Allow me to draw you a picture of a scene that’s happening more frequently of late.
The setting is a high school gymnasium. It’s crowded with hormone-hopped teens eager for the annual homecoming dance, the first one of each school year.
Also in attendance are wary adults. They are the chaperones. As the lights dim and the deejay starts playing tunes, the chaperones’ eyes begin moving, and their focus sharpens. They’re on the lookout for a style of dance known as “grinding.”
The best way and most tasteful way to describe it is this: vertical spooning — with the girl facing away from the gy — and lots of below-the-belt gyrations and mandatory touching.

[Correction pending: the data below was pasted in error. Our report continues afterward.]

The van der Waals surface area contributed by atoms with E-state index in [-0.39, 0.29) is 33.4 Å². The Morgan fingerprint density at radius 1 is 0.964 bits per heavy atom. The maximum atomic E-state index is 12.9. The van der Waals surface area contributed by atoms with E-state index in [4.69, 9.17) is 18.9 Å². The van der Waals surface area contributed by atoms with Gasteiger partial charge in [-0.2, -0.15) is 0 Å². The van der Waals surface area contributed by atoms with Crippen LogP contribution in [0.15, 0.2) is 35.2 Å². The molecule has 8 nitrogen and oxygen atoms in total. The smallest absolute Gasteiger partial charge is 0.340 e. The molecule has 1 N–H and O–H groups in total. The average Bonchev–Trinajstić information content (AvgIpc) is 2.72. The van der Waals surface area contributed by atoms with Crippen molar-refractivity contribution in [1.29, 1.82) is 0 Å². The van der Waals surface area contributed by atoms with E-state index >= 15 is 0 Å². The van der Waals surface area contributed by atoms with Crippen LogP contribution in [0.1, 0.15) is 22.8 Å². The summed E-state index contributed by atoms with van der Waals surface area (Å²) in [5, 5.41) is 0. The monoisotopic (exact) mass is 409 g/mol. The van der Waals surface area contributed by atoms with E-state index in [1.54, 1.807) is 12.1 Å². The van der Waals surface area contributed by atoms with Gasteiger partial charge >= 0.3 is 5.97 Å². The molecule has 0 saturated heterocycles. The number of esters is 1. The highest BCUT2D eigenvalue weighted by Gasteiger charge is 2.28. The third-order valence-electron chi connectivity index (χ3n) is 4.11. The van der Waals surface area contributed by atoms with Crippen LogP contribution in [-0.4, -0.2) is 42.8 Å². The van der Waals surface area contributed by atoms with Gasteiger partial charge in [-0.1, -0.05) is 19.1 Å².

“It’s pretty graphic,” said Salem High School Principal John Hall. “It’s almost a simulation of sex.”
The grinding went over like a lead balloon at the North Cross School homecoming dance Saturday.
A warning from the deejay prompted a minor exodus of students, perhaps as many as one-third of the 120 or so people there. One of them was headmaster Chris Proctor’s 17-year-old son, who sent his dad an unhappy text.
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